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Mind & Brain :: News :: September 12, 2011 :: :: Email :: Print Seeing your life pass before you and the light at the end of the tunnel, can be explained by new research on abnormal functioning of dopamine and oxygen flow By Charles Q. Choi NEURAL NIRVANA: Although the specific causes of this part of near-death experiences remain unclear, tunnel vision can occur when blood and oxygen flow is depleted to the eye. Image: Neil T/Flickr
I always knew we humans have a rather tenuous grip on the concept of time, but I never realized quite how tenuous it was until a couple of weeks ago, when I attended a conference on the nature of time organized by the Foundational Questions Institute. This meeting, even more than FQXi’s previous efforts, was a mashup of different disciplines: fundamental physics, philosophy, neuroscience, complexity theory. Crossing academic disciplines may be overrated, as physicist-blogger Sabine Hossenfelder has pointed out , but it sure is fun. Like Sabine , I spend my days thinking about planets, dark matter, black holes—they have become mundane to me. But brains—now there’s something exotic.
I was visiting Schalk, a 40-year-old computer engineer, at his bunkerlike office in the Wadsworth Center, a public-health lab outside Albany that handles many of New York State’s rabies tests. It so happens that his lab is also pioneering a new way to control our computers — with thoughts instead of fingers. Schalk studies people at the Albany Medical Center who have become, not by choice, some of the world’s first cyborgs. One volunteer was a young man in his 20s who suffers from a severe form of epilepsy. He had been outfitted with a temporary device, a postcard-size patch of electrodes that sits on the brain’s cortex, known as an electrocorticographic (ECoG) implant. Surgeons use these implants to home in on the damaged tissue that causes seizures.
The pregenual anterior cingulate cortex ( purple ) may be the seat of self-consciousness in the brain. Image: COURTESY OF W. IRWIN, University of California, San Francisco Feeling embarrassed? You can probably thank your pregenual anterior cingulate cortex (pACC), a boomerang-shaped region of the brain nestled behind the eyes.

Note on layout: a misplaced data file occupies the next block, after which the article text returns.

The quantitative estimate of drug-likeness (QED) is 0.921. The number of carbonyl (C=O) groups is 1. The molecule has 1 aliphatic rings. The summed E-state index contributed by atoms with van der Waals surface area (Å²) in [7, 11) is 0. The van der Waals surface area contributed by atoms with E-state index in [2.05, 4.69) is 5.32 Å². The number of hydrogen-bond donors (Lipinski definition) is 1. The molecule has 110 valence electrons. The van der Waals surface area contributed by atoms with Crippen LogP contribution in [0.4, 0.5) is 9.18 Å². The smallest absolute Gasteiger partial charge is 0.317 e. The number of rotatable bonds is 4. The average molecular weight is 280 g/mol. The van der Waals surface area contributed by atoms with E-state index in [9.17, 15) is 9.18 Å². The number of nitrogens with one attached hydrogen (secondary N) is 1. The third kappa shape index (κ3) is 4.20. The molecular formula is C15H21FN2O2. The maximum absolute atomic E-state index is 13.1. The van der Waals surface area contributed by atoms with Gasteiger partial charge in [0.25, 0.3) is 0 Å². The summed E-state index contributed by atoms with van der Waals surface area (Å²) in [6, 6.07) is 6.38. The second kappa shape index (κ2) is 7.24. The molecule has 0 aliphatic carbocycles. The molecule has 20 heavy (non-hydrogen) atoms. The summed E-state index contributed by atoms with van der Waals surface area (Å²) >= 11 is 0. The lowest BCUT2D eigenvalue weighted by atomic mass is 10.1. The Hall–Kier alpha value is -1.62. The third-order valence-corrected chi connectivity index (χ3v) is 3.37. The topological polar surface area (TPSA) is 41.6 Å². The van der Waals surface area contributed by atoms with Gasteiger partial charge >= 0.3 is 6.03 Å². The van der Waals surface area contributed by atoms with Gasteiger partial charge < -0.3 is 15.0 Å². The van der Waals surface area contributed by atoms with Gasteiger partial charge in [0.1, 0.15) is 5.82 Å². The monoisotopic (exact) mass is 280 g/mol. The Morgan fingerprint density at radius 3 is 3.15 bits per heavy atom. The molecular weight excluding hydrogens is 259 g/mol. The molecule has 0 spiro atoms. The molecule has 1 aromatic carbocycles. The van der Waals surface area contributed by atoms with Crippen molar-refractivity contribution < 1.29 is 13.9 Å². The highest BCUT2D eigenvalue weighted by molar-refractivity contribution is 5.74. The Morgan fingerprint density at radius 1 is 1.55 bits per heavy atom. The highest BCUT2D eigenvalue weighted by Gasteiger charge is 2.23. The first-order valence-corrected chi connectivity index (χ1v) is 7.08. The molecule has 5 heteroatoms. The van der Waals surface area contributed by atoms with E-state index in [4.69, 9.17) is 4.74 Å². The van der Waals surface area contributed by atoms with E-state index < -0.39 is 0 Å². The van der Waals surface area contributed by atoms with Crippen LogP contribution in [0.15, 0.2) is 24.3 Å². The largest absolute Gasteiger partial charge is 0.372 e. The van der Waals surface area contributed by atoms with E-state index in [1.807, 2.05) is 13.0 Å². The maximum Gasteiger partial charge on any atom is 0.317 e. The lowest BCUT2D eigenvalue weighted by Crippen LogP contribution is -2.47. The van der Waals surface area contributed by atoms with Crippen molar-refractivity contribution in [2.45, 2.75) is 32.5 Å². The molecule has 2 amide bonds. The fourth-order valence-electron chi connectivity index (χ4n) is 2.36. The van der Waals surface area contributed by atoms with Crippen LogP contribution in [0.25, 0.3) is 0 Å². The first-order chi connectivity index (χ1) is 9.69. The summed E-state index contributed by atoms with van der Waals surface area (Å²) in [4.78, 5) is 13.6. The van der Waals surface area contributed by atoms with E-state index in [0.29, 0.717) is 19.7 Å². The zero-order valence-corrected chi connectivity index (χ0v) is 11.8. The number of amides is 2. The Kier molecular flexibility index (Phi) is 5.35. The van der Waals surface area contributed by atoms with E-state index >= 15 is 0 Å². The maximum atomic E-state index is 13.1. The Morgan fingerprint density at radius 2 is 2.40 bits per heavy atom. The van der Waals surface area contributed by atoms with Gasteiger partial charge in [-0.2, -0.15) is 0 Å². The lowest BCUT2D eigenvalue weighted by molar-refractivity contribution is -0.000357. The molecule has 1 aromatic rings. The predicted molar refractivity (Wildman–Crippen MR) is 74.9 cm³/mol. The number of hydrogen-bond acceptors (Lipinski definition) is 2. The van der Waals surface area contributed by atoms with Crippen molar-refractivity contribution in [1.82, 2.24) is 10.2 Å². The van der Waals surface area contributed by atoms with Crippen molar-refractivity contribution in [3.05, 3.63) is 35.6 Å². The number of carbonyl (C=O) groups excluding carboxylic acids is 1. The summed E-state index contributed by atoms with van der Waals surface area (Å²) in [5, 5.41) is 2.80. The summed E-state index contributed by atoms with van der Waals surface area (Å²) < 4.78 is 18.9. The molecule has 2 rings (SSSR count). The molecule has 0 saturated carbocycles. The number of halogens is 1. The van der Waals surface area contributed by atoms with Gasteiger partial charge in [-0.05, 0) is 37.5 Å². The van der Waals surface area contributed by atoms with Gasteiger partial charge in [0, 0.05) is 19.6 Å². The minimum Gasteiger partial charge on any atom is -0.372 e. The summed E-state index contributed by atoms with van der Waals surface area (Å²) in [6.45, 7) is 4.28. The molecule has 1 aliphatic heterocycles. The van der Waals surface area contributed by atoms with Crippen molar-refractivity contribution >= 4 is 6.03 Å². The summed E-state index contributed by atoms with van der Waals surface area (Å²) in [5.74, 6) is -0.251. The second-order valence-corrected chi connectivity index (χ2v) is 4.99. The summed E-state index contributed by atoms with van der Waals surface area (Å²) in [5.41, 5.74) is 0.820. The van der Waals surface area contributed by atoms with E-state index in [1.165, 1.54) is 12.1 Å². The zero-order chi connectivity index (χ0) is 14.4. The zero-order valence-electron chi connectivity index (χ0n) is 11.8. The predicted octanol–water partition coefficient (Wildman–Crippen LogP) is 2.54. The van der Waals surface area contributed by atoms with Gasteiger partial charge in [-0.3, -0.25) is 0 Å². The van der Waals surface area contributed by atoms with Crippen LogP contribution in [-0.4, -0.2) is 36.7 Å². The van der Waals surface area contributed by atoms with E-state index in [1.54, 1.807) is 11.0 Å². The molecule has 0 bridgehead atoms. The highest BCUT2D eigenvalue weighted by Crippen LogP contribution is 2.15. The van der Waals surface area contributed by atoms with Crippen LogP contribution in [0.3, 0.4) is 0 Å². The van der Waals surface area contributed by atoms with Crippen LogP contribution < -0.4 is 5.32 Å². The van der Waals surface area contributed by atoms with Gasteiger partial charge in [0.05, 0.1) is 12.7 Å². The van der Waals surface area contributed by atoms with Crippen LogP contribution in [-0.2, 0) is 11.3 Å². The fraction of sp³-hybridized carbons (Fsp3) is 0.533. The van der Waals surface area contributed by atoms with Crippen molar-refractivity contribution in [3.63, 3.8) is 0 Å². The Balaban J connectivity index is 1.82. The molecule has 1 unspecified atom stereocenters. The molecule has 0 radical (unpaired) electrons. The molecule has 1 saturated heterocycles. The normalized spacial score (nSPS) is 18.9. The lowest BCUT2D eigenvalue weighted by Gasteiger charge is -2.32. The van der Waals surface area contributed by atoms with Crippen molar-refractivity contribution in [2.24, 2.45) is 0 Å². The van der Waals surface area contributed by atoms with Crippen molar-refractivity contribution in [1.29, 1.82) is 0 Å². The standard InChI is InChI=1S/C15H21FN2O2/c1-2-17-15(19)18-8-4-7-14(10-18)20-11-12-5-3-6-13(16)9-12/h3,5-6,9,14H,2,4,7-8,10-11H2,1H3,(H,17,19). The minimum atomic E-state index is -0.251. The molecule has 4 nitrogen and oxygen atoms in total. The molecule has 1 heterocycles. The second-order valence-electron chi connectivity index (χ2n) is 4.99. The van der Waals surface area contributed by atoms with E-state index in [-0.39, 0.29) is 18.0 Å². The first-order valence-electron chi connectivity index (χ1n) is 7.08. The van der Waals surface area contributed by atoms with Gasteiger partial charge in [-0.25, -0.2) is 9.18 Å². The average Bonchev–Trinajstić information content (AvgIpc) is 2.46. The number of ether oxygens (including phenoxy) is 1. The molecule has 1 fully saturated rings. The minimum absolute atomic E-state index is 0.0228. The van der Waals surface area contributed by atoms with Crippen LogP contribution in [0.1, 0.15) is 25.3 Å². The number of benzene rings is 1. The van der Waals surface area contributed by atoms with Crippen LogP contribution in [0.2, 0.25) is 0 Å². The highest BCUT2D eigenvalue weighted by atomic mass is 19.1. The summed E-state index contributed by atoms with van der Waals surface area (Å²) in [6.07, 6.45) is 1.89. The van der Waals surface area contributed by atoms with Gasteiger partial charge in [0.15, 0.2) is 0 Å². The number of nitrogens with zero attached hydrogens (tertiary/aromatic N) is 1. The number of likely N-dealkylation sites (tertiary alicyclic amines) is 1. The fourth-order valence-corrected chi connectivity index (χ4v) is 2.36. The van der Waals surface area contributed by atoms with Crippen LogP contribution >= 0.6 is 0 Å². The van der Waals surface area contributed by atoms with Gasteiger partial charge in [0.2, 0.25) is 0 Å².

Mind & Brain :: Mind Matters :: November 15, 2011 :: :: Email :: Print Celebrated neuroscientist Michael S. Gazzaniga explains the new science behind an ancient philosophical question By Gareth Cook Michael S.
Three months ago, I received an email informing me that a high school friend, Pat, had died. I read his obituary and my body stopped functioning. I froze on the spot, limbs tense but trembling. My mouth went dry, my vision blurred. As I waited for my train in the packed station, I could barely stand as my muscles turned to jelly and legs folded beneath my body.
Mind & Brain :: Mind Matters :: December 13, 2011 :: :: Email :: Print Scientists measure the "doorway effect," and it supports a novel model of human memory By Charles B. Brenner and Jeffrey M. Zacks
Mind & Brain :: News :: December 8, 2011 :: :: Email :: Print Memorizing 25,000 city streets balloons the hippocampus, but cabbies may pay a hidden fare in cognitive skills By Ferris Jabr STREET SMARTS: Navigating labyrinthine London to earn a taxi license plumps up the hippocampus. Image: Wikimedia Commons
Image: Harnessed: How Language and Music Mimicked Nature and Transformed Ape to Man by Mark Changizi. BenBella Books, 2011 Once upon a time, humans could not hold conversations or sing songs together. Now we chatter incessantly, not only with speech but also through text messages, tweets and status updates. How we transformed into the highly social species we are today remains the subject of many theories.
LIVING DOLL: When the body is Barbie's, what happens to the brain? Image: iStock/Andrew Cribb In science fiction and fantasy tales, there is a long running fascination with the idea of dramatically diminishing or growing in stature. In the 1989 classic, Honey, I Shrunk the Kids, Rick Moranis invents a device which accidentally shrinks both his own and the neighbor’s children down to a quarter-of-an-inch tall. Preceding this by more than 100 years, Lewis Carroll wrote about a little girl who, after tumbling down a rabbit hole, nibbles on some cake and then grows to massive proportions.
Mind & Brain :: Head Lines :: December 11, 2011 :: :: Email :: Print See Inside Crabs' memory systems are surprisingly sophisticated By Erica Westly
Ed note: As Halloween rapidly approaches in the US, AiP will be exploring superstitions, beliefs, and the things that go bump in the night. This post originally appeared on AiP on May 17th, 2011, in response to Zombie Awareness Month—oh, it’s real all right. It’s been slightly modified for this posting. I think I must be prepared. For what?
Mind & Brain :: Head Lines :: December 21, 2011 :: :: Email :: Print See Inside People who kill themselves have more of a type of neuron important for social emotions By Charles Q. Choi The long cell in the middle is a characteristic von Economo neuron.* Image: Courtesy of Elisabeth Petrasch-Parwez Ruhr University Bochum
Mind & Brain :: Head Lines :: January 29, 2012 :: :: Email :: Print See Inside Our internal representation of the world is flat By Morgen Peck
Mind & Brain :: Mind Matters :: September 27, 2011 :: :: Email :: Print How does the brain appreciate art? By Steven Brown and Xiaoqing Gao Image: iStock/aaM Photography, Ltd. The notion of “the aesthetic” is a concept from the philosophy of art of the 18th century according to which the perception of beauty occurs by means of a special process distinct from the appraisal of ordinary objects.